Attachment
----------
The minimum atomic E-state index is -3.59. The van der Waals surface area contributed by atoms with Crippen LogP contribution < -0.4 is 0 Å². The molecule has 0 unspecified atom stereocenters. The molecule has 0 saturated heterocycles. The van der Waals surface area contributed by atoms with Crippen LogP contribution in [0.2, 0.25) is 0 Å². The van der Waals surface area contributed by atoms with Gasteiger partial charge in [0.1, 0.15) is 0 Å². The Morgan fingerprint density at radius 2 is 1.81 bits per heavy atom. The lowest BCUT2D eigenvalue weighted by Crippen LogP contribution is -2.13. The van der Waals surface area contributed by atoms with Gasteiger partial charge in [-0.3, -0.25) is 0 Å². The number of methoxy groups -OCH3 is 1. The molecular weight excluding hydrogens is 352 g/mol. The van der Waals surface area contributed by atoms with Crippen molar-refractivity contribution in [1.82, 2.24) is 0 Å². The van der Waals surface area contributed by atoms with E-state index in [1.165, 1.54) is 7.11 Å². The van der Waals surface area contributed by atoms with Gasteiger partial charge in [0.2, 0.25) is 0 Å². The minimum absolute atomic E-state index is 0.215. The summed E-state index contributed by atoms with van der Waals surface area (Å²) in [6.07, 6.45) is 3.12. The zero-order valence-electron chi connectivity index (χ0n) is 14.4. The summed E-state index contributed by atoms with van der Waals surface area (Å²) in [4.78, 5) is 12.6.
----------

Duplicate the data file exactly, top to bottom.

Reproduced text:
The minimum atomic E-state index is -3.59. The van der Waals surface area contributed by atoms with Crippen LogP contribution < -0.4 is 0 Å². The molecule has 0 unspecified atom stereocenters. The molecule has 0 saturated heterocycles. The van der Waals surface area contributed by atoms with Crippen LogP contribution in [0.2, 0.25) is 0 Å². The van der Waals surface area contributed by atoms with Gasteiger partial charge in [0.1, 0.15) is 0 Å². The Morgan fingerprint density at radius 2 is 1.81 bits per heavy atom. The lowest BCUT2D eigenvalue weighted by Crippen LogP contribution is -2.13. The van der Waals surface area contributed by atoms with Gasteiger partial charge in [-0.3, -0.25) is 0 Å². The number of methoxy groups -OCH3 is 1. The molecular weight excluding hydrogens is 352 g/mol. The van der Waals surface area contributed by atoms with Crippen molar-refractivity contribution in [1.82, 2.24) is 0 Å². The van der Waals surface area contributed by atoms with E-state index in [1.165, 1.54) is 7.11 Å². The van der Waals surface area contributed by atoms with Gasteiger partial charge in [0.2, 0.25) is 0 Å². The minimum absolute atomic E-state index is 0.215. The summed E-state index contributed by atoms with van der Waals surface area (Å²) in [6.07, 6.45) is 3.12. The zero-order valence-electron chi connectivity index (χ0n) is 14.4. The summed E-state index contributed by atoms with van der Waals surface area (Å²) in [4.78, 5) is 12.6.